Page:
Internal scar tissue overgrowth can cause pain, stiffness, itching, or numbness. Someone with adhesions may feel like they are pulling on internal structures, causing pain and tightness that often increases with certain movements. Adhesions near the joints can significantly impact function and mobility.

Managing Scar Tissue With Physical Therapy

Research shows that scar tissue management with physical therapy modalities offers better results than scars left untreated. Scar tissue treatment has a few key goals. It promotes healthy remodeling to help collagen fibers realign normally and reduce the overgrowth of scar tissue.

Physical therapy offers a range of treatments and techniques to promote remodeling and break down tight, painful scar tissue after surgery or injury. These include:

Exercise & Stretching

Mild-to-moderate exercise increases circulation and improves range of motion. Targeted exercise also helps prevent and reduce scar tissue overgrowth. Stretching promotes proper remodeling and improves scar tissue flexibility. Physical therapists are trained to provide the correct dosage to promote healing and the strength of scars.

Active-Release Therapy (ART)

During ART, the physical therapist applies tension at the treatment site while instructing the patient to move from a shortened to a lengthened position. ART helps break up adhesions to retore unimpeded movement and restore soft tissue function.


Part of physical therapy is learning how to reinforce your efforts in the clinic to reach your scar management goals. Your therapist will teach you how to break up scar tissue safely and effectively through exercise, stretching, and massage at home.


Deep tissue massage and cross-friction massage are two manual therapies that improve mobility, promote healing, break up existing scar tissue, and help prevent it from forming. Scar tissue massage also helps with those aches and pains that develop when tight areas and adhesions impede healthy movement.

Soft Tissue Mobilization

Moving and maneuvering affected tissue into different positions can help reduce pain, increase range of motion, and remodel scar tissue. Physical therapists use their hands, or apply specially-designed tools that can penetrate tissues more effectively. This is called instrument-assisted soft tissue mobilization (IASTM.)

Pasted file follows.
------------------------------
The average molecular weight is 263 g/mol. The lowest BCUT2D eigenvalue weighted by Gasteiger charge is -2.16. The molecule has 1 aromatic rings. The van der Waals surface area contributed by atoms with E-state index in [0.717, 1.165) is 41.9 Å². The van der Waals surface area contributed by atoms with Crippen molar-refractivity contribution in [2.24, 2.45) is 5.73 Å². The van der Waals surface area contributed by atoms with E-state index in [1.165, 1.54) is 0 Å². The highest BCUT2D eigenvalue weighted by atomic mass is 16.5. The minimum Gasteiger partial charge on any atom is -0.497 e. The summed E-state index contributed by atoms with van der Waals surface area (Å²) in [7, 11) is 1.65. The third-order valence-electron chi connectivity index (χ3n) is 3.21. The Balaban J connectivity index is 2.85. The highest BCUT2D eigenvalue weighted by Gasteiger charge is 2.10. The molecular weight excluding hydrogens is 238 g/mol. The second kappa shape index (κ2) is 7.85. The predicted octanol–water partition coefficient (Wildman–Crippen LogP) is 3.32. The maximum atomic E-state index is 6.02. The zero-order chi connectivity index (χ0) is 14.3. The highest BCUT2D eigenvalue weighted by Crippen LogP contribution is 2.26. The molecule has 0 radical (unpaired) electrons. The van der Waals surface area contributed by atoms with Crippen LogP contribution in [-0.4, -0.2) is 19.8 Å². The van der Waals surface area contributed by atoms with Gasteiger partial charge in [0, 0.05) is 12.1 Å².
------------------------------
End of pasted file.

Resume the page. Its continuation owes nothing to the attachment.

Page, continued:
For some patients, surgical scar revision may be medically-necessary to help the body to function properly. Some patients also have cosmetic scar revision to improve the look and feel of scars. Discuss your goals with your healthcare provider and physical therapist to determine the best course of care for you.

Schedule a Physical Therapy Assessment for Scar Tissue Treatment

Physical therapy treatment programs vary depending on your symptoms and the age and location of scar tissue. An initial assessment is the first step to determine assess your scars and determine the best approach to improve your comfort, mobility, and quality of life.

Whether you are recovering from surgery, or healing from a recent injury physical therapy, scar management can make a positive difference in your outcome. Find a physical therapy clinic near you.


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Medically reviewed by

Misty Seidenburg

Vice President of Clinical Programs

Dr. Misty Seidenburg has been a practicing physical therapist since 2006 after obtaining her Doctor of Physical Therapy Degree from Gannon University. Dr. Seidenburg completed an Orthopedic Residency in 2009 and subsequent Spine Fellowship in 2010 where she discovered a passion for educating clinicians. Since 2019, she has developed and refined several post-professional residency and fellowship programs and currently serves as the Vice President of Clinical Programs for Upstream Rehab Institute. She serves on several APTA committees to help advance the profession, is adjunct faculty at Messiah University, and is also a senior instructor and course developer for the Institute of Advanced Musculoskeletal Treatments with a special interest in exercise integration. Outside of work, she enjoys challenging herself with new adventures and is currently competing as an endurance athlete.